Petit’s aim is to develop new types of glass materials for use in fields such as photonics and biomedical sciences.
“We are developing new types of glass for use in new fibre lasers or biosensors. For instance, they can be utilised in recognising and monitoring infections,” Petit says.
The newly appointed tenure track professor brings valuable special expertise to TUT. Petit’s accomplishments over the last 15 years include two patents and more than a hundred notable international publications that have garnered over 1,200 references.
“TUT seems to me like an excellent place for both my work and my personal development. I’m pleased to be able to work at ORC and with the university’s other units.”
In 2016, TUT recruited 24 new tenure track professors, which strengthened the university’s profile and renewal.
The Board of the TTY Foundation has decided on the appointment of four full-time Deans for the term 1 January 2017 – 31 December 2020. The Deans will lead the operations of their faculties and be responsible for the faculties’ research and educational activities in accordance with the university’s strategy. The President, Vice Presidents and Deans form TUT’s Management Group.
TUT sought Deans for the four faculties that started their operations according to the new organisational structure at the beginning of 2017.
The Board appointed Lecturer Heli Harrikari (PhD) as Dean of the Faculty of Business and Built Environment.
As Dean of the Faculty of Natural Sciences, the Board appointed Professor Jyrki Vuorinen (DTech).
As Dean of the Faculty of Engineering Sciences, the Board appointed Pauli Kuosmanen (DTech).
As Dean of the Faculty of Computing and Electrical Engineering, the Board appointed Mika Grundström (DTech).
“In addition to the candidates’ previous experience and management skills, the decisions were affected by the overall balance in TUT’s Management Group regarding diverse backgrounds and competence. This combination will secure both stability and renewal in the group,” President Mika Hannula comments.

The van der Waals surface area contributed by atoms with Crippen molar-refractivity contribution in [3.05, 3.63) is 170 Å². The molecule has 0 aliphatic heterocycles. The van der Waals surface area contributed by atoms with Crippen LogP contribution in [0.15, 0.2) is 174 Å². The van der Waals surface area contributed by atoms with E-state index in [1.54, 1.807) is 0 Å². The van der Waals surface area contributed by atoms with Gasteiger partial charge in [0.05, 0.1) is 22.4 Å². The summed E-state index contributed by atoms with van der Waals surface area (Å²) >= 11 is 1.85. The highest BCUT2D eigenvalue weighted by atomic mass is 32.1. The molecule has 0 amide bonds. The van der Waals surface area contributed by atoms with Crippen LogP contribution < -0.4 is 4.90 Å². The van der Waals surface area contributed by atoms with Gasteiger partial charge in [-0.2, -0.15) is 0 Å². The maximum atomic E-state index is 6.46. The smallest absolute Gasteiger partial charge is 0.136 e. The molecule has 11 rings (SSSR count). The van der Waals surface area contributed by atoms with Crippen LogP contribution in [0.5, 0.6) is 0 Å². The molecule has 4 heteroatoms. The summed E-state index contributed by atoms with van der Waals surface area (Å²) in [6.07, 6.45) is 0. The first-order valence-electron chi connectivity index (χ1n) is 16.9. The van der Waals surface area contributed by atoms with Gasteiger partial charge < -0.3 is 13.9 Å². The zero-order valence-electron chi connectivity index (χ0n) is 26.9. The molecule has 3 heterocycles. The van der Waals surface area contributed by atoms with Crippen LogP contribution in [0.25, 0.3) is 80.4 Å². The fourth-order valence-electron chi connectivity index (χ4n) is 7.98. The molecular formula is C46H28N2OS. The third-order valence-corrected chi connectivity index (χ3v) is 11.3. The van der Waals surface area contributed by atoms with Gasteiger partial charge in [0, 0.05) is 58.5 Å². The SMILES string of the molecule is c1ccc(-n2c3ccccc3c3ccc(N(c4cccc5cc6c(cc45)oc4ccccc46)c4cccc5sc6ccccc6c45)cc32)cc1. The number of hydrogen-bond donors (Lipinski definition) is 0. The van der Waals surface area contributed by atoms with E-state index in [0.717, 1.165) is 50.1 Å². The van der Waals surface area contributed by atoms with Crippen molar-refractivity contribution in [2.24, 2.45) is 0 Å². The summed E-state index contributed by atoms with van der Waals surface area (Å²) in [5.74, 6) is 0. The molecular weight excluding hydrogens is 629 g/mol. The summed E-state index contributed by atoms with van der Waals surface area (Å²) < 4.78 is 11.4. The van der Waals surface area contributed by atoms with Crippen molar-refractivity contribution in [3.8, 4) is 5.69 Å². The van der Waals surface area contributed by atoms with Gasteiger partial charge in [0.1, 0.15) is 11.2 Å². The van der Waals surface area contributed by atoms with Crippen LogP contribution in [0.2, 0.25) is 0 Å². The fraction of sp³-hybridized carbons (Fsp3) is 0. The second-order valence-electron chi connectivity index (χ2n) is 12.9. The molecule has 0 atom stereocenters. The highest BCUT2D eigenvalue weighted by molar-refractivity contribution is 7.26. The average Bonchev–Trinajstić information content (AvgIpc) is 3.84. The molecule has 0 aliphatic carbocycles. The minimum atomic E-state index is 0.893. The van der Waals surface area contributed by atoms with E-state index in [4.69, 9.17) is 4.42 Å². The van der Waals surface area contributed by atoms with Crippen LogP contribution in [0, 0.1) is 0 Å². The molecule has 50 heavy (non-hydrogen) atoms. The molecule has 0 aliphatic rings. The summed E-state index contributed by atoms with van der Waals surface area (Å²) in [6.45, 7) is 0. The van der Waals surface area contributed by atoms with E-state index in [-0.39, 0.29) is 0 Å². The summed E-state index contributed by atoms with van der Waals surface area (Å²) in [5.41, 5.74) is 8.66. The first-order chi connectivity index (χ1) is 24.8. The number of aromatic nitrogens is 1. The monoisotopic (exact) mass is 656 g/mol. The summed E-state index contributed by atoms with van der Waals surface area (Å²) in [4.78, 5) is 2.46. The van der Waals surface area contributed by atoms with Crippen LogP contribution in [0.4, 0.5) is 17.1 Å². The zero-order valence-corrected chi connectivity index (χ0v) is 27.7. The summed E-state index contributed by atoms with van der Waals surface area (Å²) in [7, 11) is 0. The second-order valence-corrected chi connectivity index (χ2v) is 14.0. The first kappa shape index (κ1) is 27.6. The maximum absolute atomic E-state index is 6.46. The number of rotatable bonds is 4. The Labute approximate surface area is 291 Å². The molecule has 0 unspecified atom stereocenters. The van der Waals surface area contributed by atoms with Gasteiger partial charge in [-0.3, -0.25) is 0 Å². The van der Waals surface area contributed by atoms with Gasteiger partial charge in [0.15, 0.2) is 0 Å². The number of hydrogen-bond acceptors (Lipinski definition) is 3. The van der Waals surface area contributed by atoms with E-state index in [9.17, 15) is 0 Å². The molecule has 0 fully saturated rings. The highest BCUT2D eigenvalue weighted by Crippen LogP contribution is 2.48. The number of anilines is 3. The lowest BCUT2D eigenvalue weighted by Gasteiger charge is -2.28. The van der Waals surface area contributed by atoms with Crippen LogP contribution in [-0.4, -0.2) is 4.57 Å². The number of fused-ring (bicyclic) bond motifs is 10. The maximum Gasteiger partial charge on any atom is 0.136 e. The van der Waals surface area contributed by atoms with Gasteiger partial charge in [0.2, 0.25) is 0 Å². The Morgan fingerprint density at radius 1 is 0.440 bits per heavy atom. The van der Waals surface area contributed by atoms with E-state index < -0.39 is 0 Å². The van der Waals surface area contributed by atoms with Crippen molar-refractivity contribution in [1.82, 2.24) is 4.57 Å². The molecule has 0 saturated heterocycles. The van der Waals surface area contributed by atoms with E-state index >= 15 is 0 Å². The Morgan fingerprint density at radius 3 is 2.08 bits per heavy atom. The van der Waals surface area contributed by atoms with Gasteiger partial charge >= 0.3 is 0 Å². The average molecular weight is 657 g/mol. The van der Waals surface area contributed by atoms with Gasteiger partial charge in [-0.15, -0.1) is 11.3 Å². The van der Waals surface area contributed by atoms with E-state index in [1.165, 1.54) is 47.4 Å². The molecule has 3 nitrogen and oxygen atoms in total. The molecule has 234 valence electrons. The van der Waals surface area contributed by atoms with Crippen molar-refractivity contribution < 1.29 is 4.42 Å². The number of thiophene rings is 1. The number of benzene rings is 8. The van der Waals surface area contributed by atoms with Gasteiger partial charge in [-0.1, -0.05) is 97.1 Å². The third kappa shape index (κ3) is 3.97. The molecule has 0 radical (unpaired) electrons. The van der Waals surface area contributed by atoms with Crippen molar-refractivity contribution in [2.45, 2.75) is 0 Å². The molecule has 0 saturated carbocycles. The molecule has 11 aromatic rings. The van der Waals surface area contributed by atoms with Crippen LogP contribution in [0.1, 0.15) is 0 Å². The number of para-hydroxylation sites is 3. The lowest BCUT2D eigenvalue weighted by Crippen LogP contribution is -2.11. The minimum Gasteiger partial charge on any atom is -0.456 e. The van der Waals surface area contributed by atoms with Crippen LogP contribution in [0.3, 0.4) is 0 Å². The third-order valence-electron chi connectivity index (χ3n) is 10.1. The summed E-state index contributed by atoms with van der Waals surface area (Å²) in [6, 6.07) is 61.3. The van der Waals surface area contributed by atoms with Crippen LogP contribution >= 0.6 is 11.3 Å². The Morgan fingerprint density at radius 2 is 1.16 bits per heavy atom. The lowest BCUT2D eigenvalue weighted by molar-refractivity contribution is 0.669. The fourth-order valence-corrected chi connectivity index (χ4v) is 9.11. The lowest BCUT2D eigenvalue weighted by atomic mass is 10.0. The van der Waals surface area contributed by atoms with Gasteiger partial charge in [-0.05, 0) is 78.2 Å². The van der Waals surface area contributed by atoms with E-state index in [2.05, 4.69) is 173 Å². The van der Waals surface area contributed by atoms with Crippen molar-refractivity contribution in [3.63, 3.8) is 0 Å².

Postdoctoral Researcher Suvi Santala’s dissertation Developing Synthetic Biology Tools and Model Chassis: Production of Bioenergy and High-Value Molecules received the Dissertation Award of the Academic Engineers and Architects in Finland. The work in question is the first dissertation written on the topic of synthetic biology in Finland.
Synthetic biology combines engineering sciences and biotechnology. The aim is to improve the well-being of humans and the environment by producing valuable molecules for the bioenergy, pharmaceutical, and polymer industries in a sustainable manner. Among other things, it combines known DNA components creatively.
“The elements can be used to build molecular-level devices that steer their host cells to act in the desired manner – just like factories. This makes it possible to biologically and safely produce compounds that do not necessarily occur naturally,” says Suvi Santala.
“In the future, we will not be dependent on certain natural materials, such as oil. Instead, we will be able to utilise almost anything as source materials, from simple sugars to waste streams from agriculture and industry.”
Tampere University of Technology is a work community consisting of 1,600 experts from a variety of fields. Internationality is an integral part of all our activities, as 22 per cent of our staff originate from outside Finland. In 2016, TUT made further investments in internationalisation and tenure track recruitment. We welcomed 24 new tenure track professors into our staff.
|International staff members||22|